The India-China partnership is an important determinant for both regional as well as global peace and development, External Affairs Minister Pranab Mukherjee said in Jakarta on Monday.
Speaking on the theme of “India’s Growing Engagement with East Asia”, Mukherjee said the India-China equation was also key to Asia’s emergence as the “political and economic centre” of a new international order.
The Minister, who is on his first bilateral visit to Southeast Asia, addressed a key issue of interest to the region: India’s growing engagement with China at a time when the two countries are still trying to resolve their contentious border dispute.
“As India's largest neighbour and a key emerging player in the international arena, China remains an important priority of India's foreign policy. The rapidly growing trade and economic exchanges between the two countries are pointers to the fact that India and China are now constantly engaged in mutually rewarding pursuits…” a text of his speech said.
“While we remain fully conscious of our outstanding differences with China, including on the boundary question, the basic paradigm of our approach is to seek an all-round development of ties, without allowing these differences to define the agenda of the relationship. At the same time, we remain committed to proactively address these differences through peaceful dialogue on an equal footing,” Mukherjee remarked.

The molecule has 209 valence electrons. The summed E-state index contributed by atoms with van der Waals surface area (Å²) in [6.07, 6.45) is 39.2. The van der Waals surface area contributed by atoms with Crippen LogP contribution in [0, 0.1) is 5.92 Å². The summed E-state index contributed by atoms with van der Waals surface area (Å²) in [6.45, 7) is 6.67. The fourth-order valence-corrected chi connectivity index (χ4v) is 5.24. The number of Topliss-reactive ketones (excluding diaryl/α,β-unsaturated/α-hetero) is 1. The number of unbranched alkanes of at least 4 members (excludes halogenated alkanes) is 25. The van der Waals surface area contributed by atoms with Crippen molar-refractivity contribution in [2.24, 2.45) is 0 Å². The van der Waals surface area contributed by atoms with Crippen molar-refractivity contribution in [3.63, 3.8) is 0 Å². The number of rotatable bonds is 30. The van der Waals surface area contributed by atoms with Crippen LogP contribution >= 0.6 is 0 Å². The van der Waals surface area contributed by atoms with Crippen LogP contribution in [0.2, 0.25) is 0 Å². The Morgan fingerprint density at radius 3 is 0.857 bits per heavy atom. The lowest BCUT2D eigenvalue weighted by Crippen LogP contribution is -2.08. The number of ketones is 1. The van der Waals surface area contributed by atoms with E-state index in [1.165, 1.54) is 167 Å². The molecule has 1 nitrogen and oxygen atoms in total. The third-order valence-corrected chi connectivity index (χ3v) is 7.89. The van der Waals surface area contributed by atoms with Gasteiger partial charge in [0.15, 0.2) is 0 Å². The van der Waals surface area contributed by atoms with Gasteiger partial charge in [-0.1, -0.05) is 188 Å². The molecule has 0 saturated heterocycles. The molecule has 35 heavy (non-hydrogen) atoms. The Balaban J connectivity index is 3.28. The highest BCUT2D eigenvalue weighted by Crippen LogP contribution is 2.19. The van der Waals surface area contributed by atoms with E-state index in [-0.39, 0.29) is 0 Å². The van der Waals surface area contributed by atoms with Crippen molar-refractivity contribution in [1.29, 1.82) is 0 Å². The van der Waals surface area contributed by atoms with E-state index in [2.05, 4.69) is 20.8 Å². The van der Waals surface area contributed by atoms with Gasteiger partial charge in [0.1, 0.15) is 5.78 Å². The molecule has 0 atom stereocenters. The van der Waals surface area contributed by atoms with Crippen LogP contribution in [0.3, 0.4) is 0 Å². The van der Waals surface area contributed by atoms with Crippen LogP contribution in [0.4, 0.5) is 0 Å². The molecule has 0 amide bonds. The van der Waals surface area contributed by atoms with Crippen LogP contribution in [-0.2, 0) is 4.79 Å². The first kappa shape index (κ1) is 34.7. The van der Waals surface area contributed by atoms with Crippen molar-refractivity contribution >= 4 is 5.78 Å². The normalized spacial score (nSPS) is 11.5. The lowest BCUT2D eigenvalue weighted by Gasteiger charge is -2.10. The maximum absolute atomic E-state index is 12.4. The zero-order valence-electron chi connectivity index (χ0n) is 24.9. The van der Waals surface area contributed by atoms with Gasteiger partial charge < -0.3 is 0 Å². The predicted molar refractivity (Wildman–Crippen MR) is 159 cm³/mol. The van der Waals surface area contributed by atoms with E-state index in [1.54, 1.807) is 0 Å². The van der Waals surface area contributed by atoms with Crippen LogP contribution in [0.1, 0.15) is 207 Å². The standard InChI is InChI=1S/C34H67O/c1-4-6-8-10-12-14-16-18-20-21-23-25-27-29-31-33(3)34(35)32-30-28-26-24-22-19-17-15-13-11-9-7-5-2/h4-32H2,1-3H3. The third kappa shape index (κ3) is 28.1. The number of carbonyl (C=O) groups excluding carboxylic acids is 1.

Admitting that some degree of healthy competition between the two countries was inevitable, particularly in the area of trade and commerce, Mukherjee echoed Prime Minister Manmohan Singh’s remarks that there was enough space and opportunity in the region and beyond for both India and China to grow together.
The External Affairs Minister also made a pointed reference to India’s relationship with Japan. “India also attaches high priority to strengthening relations with Japan and there has been a visible transformation in the political ambience of the relationship on both sides,” he said at a meeting co-hosted by the Indonesian Council on World Affairs and the Indian embassy.
Referring to Southeast Asian security questions, he pointed out that India had entered into bilateral arrangements with Thailand and Indonesia for joint coordinated patrols by the three navies in the Bay of Bengal at the mouth of the Malacca Straits.
“We are also ready to contribute to capacity building of littoral states in the area of maritime security,” the Minister added, without going into specifics.